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Tuesday, May 31, 2011

Mormon Radar - How to Spot a Mormon

by Scott Heffernan (bio)

Gaydar is the ability of homosexuals to intuitively recognize one another. Mormons seem to have a similar instinct (of detecting other Mormons, not homosexuals. Although gay Mormons may have both powers. They are like superheroes.) Mormon Radar, Mormon-Dar, and Mo-Dar are differing terms that describe this skill. I can’t decide which one I like best.

My Mormon-Dar seems to be pretty dang spot on. Ask my wife. I’m not quite sure when I realized I had it, but grace to grace, it has developed into a well-oiled machine of discerning efficiency. Unlike Gaydar, Mo-Dar cannot be purchased with money. But don’t worry, here are some tips on developing your own clairvoyance.

Ways to develop your Mormon Radar:

Pray and read the scriptures.

Know what to look for. Be perceptive of the tell-tale signs that make us visibly unique.
  • Clothing - Mormons love to layer clothing. A t-shirt under a tank top or dress is common. Shorts that are just a little too long and slightly dorky are a dead giveaway. Also nothing screams priesthood quite like socks and sandals.
  • Garments - Look for a white t-shirt under a t-shirt. Who needs to wear two t-shirts? The “celestial smile” can be seen from a mile away. The half-inch line above the knee is harder to spot, but can be seen by a trained eye. (Although beware! I’ve heard of men putting electricians tape there to bait and switch the young women.)
  • Vocabulary - We use odd phrases in everyday language such as “fiber of my being,” “nourish and strengthen”, “tender mercies,” etc. We’ll drop “the Adversary” like he’s a guy that lives down the street. Don’t forget substitute swear words (SSWs) like fetch, fudge, flip, shoot, crap, gosh, geez, dang, darn, and heck, to name just a few. Acronyms galore: SSWs, CTR, BOM, BOA, TBM, NOM, BKP, NCMO, DH (this one has a dual meaning), MMM (also dual--crap!).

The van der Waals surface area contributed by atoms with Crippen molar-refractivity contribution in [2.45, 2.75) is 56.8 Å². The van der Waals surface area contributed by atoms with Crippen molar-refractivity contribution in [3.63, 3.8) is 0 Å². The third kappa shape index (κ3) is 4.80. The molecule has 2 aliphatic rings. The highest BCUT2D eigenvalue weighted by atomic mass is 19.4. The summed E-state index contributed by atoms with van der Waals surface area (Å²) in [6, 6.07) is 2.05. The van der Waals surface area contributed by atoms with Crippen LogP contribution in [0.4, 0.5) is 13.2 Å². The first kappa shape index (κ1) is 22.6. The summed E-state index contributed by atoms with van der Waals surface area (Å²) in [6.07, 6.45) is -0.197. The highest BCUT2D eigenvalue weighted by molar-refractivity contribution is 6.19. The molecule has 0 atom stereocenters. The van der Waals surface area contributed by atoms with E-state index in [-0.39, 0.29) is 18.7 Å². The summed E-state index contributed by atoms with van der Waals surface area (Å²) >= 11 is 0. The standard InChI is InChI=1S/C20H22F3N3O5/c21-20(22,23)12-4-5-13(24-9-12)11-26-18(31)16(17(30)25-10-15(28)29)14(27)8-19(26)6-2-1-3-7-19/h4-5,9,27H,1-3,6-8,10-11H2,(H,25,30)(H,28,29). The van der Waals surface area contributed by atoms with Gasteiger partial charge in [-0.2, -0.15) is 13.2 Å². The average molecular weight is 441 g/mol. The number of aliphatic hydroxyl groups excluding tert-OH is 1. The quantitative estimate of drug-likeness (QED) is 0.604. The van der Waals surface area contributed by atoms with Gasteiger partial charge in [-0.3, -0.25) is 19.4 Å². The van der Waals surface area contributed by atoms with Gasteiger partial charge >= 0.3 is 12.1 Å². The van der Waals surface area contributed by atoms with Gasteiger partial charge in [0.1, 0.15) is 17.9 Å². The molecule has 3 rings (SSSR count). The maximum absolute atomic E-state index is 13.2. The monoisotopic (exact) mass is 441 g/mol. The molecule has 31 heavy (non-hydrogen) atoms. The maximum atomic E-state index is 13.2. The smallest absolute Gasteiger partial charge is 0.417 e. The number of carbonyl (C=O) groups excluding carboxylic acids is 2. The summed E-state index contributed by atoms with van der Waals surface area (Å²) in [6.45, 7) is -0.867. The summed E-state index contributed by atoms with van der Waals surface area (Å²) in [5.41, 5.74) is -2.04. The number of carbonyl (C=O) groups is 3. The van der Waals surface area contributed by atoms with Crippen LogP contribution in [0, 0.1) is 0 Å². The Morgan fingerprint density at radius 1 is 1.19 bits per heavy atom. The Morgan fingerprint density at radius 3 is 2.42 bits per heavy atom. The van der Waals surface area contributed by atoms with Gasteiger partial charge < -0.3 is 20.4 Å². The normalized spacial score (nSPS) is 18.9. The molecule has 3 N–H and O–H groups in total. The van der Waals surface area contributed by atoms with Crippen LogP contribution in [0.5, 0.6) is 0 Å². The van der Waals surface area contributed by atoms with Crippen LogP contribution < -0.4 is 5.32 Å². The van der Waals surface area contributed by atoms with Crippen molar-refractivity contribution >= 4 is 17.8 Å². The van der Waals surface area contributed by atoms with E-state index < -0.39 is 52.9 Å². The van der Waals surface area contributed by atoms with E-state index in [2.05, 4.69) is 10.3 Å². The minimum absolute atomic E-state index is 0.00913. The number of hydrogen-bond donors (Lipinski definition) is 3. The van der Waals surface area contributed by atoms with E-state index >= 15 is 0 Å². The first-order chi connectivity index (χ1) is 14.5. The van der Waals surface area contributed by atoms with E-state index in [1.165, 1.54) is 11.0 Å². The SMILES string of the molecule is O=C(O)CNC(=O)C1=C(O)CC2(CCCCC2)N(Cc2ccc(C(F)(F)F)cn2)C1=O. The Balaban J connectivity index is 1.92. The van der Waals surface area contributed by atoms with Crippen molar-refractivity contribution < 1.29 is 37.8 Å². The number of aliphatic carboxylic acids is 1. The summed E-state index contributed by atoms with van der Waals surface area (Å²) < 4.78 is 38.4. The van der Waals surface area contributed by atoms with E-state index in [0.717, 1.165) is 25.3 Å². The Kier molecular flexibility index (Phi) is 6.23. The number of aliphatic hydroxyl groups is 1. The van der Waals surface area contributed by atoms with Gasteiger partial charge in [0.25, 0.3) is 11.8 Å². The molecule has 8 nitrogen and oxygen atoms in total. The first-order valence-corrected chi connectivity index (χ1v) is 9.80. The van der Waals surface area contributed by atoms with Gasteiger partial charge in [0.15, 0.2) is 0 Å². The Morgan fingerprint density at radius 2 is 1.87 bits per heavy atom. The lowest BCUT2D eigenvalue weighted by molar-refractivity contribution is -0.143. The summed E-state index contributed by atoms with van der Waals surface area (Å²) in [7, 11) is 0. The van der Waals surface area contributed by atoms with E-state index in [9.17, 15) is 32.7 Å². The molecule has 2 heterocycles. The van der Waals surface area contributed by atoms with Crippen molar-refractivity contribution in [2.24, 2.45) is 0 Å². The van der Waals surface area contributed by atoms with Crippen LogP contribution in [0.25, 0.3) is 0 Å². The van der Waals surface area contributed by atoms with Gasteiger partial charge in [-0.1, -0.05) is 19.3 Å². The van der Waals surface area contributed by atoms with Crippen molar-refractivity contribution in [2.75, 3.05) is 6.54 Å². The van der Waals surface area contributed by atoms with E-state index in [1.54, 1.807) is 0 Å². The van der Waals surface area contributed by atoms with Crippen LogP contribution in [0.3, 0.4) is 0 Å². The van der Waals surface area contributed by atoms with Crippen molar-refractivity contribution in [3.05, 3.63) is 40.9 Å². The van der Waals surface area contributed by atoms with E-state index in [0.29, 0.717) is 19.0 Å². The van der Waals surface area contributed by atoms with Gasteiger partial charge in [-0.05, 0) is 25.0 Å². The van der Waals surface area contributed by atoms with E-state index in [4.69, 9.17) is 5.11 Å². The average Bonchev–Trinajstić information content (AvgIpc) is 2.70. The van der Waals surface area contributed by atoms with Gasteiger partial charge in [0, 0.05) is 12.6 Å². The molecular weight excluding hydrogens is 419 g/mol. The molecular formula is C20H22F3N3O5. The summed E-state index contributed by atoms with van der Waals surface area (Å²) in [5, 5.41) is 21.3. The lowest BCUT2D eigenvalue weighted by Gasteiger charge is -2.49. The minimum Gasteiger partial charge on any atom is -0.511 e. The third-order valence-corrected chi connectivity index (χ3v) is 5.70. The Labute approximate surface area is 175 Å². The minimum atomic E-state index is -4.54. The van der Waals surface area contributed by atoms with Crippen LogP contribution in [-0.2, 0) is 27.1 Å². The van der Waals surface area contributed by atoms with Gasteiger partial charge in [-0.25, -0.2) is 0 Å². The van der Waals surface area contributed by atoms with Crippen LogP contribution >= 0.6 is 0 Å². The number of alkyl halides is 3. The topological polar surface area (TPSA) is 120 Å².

• Kids - Lots of ‘em.
  • The gift of tongues - You’ll notice the whitest dude you’ve ever seen speaking perfect Spanish at your local Alberto’s restaurant. This one’s a freebie.
Beware the red herrings. Subtle variations can make all the difference. Don’t fall into these common traps.
  • The business goatee - It’s just not done. Mormons have goatees, sure. But not the suit wearing MBA types. If you see an otherwise clean-cut guy, on a weekday, wearing a suit AND sporting a goatee, I guarantee you it’s a non-Mormon cell phone salesman.
  • Praying in restaurants - People often mistake this as a Mormon trait. I grew up in Utah, I even worked in a church-owned restaurant, and I’ve never once seen anyone do this. I think it’s more of a Southern thing.
  • Women in dress pants - A cute, young family dressed up and walking down the street on a Sunday has to be Mormon, right? Wrong. Look again. The mom is wearing slacks. Even in a progressive city like Seattle, I’ll only see a pair of slacks in church once a month. I’d love to see some more though.
  • The white t-shirt - If the white shirt peeking up from beneath the collar is actually white, it’s probably a no-go. We wear these things until they’re grey and yellow and falling apart.
Test your hunches.
  • Good places to do this include the airport, tourist destinations, the hospital, the grocery store, and Idaho.
  • Try to work subtle hooks into a conversation to see if they bite. Drop words like Utah, ward, funeral potatoes, or Kolob (add Kokob and Kokaubeam if you’re feeling adventurous).
  • Once you become more confident in your abilities, you can always just straight up ask. You’ll be rewarded for your faith. However, if you’re wrong, you may get some funny looks.
Trust your gut.
  • I cannot stress enough how Mormon-Dar is more of an overall feeling than anything else. Please don’t take the cues I listed above as a literal checklist. Being Mormon affects everything about you. It becomes a part of you. And it becomes apparent to the attentive observer. Be patient. Be sensitive. Be believing.
I’ll close with a story. My wife and I were at the doctor’s office being helped by a man in his late fifties. There were no exterior clues that he was Mormon, but I somehow just knew. I was trying to think of a way to work Utah into the conversation when he mentioned his son’s friend being a professional photographer. I asked where this photographer lived. He said Utah. Bam. We confirmed his Mormonity and realized we even knew his daughter. Turns out the photographer he mentioned was also our wedding photographer. It’s a small, small world within Mormondom.

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